Italian Lessons with Beppe Severgnini

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Is there an Italian way to deal with life? Can we all learn something from the Italians? Ten Questions for Beppe Severgnini from Anthony Shugaar

Beppe Severgnini
Beppe Severgnini

Italy often arouses in Americans a unique mix of attraction and bafflement, moderate disapproval, and incredible allure.

From the Italians’ love of poetry to an innate desire to socialize to the regional differences between the north and the south.

Beppe Severgnini, who has dedicated his career to the meticulous observation of his compatriots, embarks on an enthralling quest to identify a core Italian identity and explore how that identity has evolved since the global pandemic.

Told with the warmth and humor of a longtime friend, Severgnini touches upon patience, endurance, and wisdom, and offers a one-of-a-kind set of timeless lessons for overcoming trials, the Italian way.

In a thoughtful, intimate, and often humorous look at core Italian values held up and reassessed in the face of a global pandemic, Beppe Severgnini offers a delightful series of lessons on handling challenges and living with joy.

In a thoughtful, intimate, and often humorous look at core Italian values held up and reassessed in the face of a global pandemic, Beppe Severgnini offers a delightful series of lessons on handling challenges and living with joy.

Browse Beppe Severgnini Books on Amazon

Ten Questions: An Interview with Beppe Severgnini

Antony Shugaar has translated two books by Beppe Severgnini. He is a writer and a translator and the American editor of FMR magazine.  He lives in San Diego. Below is his interview with Beppe Severgnini.

Beppe SevergniniYears ago an Italian friend who had worked for IBM Italia told me that Americans do well in big, corporate systems with clear rules and predictable outcomes, while Italians are better suited to multinational companies where the unpredictable is the order of the day. In short, Italians are at their best in pure chaos, where abstract rules are useless and you must deal with raw reality at its most challenging. Does this sound accurate to you?

There is some truth to it. But the new Italians — the Italians who can teach something to the world — know how to combine both things. They understand how to operate in “big, corporate systems with clear rules” and they also know how to manage the unpredictable.

That intuition and that ability to think fast, combined with reliability and precision, make us strong (I stopped short of saying: unbeatable). Intuition and rapidity, by themselves, tend to alarm non-Italians. And I can understand.

You talk at one point about Maria Montessori. Italian educational systems range from the very abstract — philosophy in high school, Dante in middle school, Latin and Greek as regular fare — and the Montessori system, which so deeply rooted in the immediate and the creative. 

I attended a Montessori preschool, and it was a wonderful education in self-sufficiency, sociability, and self-discipline.{OK??} I think it helped me greatly.

In my Italian “classical” high school I studied Latin and ancient Greek, which are fundamental tools for learning how to think. Concrete details? {Le nozioni?} There’s time for that later.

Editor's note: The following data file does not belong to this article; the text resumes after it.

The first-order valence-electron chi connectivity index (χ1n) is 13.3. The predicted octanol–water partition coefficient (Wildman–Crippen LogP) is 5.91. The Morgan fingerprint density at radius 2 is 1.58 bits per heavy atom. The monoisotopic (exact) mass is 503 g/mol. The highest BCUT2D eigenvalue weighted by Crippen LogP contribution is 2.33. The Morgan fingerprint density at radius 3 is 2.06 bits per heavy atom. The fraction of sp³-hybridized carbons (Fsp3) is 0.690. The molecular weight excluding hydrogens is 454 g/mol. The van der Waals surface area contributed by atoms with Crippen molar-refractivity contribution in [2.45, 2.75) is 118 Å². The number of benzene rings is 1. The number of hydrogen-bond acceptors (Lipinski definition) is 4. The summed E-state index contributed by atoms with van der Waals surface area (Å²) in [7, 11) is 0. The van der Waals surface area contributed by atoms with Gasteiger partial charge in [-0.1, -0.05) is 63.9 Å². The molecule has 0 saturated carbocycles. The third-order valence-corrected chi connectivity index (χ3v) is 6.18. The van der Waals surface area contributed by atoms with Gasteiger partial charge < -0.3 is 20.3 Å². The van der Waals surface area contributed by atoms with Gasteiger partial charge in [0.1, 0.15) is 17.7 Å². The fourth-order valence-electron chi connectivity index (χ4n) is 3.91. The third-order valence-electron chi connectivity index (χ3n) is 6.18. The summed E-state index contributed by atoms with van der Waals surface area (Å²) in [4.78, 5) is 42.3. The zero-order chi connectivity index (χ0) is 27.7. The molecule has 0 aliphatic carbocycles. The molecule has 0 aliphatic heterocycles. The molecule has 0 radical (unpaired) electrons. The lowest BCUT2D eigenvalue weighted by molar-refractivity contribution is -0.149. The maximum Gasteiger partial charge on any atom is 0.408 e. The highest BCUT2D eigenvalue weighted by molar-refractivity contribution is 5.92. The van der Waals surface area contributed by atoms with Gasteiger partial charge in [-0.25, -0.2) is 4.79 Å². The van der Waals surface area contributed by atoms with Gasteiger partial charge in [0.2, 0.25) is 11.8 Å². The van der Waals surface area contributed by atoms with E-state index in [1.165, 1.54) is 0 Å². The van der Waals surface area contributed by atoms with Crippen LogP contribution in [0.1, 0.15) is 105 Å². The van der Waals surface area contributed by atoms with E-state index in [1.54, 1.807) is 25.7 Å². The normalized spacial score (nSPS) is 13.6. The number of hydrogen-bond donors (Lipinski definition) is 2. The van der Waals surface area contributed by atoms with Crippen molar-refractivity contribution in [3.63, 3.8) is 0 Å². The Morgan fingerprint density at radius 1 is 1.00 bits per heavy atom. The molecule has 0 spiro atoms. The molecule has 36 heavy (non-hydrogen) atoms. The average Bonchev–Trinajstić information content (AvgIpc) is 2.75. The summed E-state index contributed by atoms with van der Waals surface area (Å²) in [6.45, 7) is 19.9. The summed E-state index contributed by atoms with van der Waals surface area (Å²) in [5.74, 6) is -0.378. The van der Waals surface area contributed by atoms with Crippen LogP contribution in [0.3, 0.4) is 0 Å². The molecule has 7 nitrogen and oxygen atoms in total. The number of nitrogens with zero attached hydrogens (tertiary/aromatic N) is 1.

Anthony Shugaar. Chad Van Herpe photo
Anthony Shugaar. Chad Van Herpe photo.

In “Christ Stopped at Eboli,” Carlo Levi wrote about the surprising worldliness of even peasants in Southern Italy. Can you address the internationalization of Italian culture, a contradictory composite structure of the parochial and traditional with a far-reaching cosmopolitanism found even at the lowest levels of society.

“Italy is the land of human nature,” wrote an American traveler nearly a hundred years ago. I think I know what he meant. In Italy, spirit and deeds often travel side by side: the results can be wonderful (the films of Federico Fellini) or disastrous (Fascism). 

I was struck by your piece about how Italians “see you,” while other cultures simply look at you. I have loved Italy and Italian way since I was barely out of my teens, and this seems instinctively very true. Can you talk about the Italian way of seeing with clear eyes, not “through a glass darkly,” but more as what Robert Warshow called “the immediate experience”?

We Italians see our fellow humans — we don’t just limit ourselves to looking at them — for many reasons. Curiosity, the need to gather intuitive elements, compassion — generosity and a taste for the theatrical (those two things often go together). Also the desire for seduction (personal or sexual, the former being more common and less fraught with complications than the latter)

Your first 5 reasons are contradictory, even paradoxical. Instead of losing cool, Italians find strength; vulnerability vs. toughness; serious but unwilling to admit it; unpredictable but not unreliable; gallant but not well behaved. Why this unpredictability of the Italian character? Is it because Italians are an older culture, one that has distilled out certain naive rules, and so they seem unusual in a world of less “immediate” cultures?

We Italians are contradictory for many different reasons. The most important reason is historical: we’ve been invaded so many times, and we’ve had so many masters that we love to confound those who would judge us. It’s a form of self-defense. And it’s our national sport, even more than soccer, where we have our ups and downs (champions of Europe in 2021 but failing to even qualify for the 2022 World Cup — so typical!)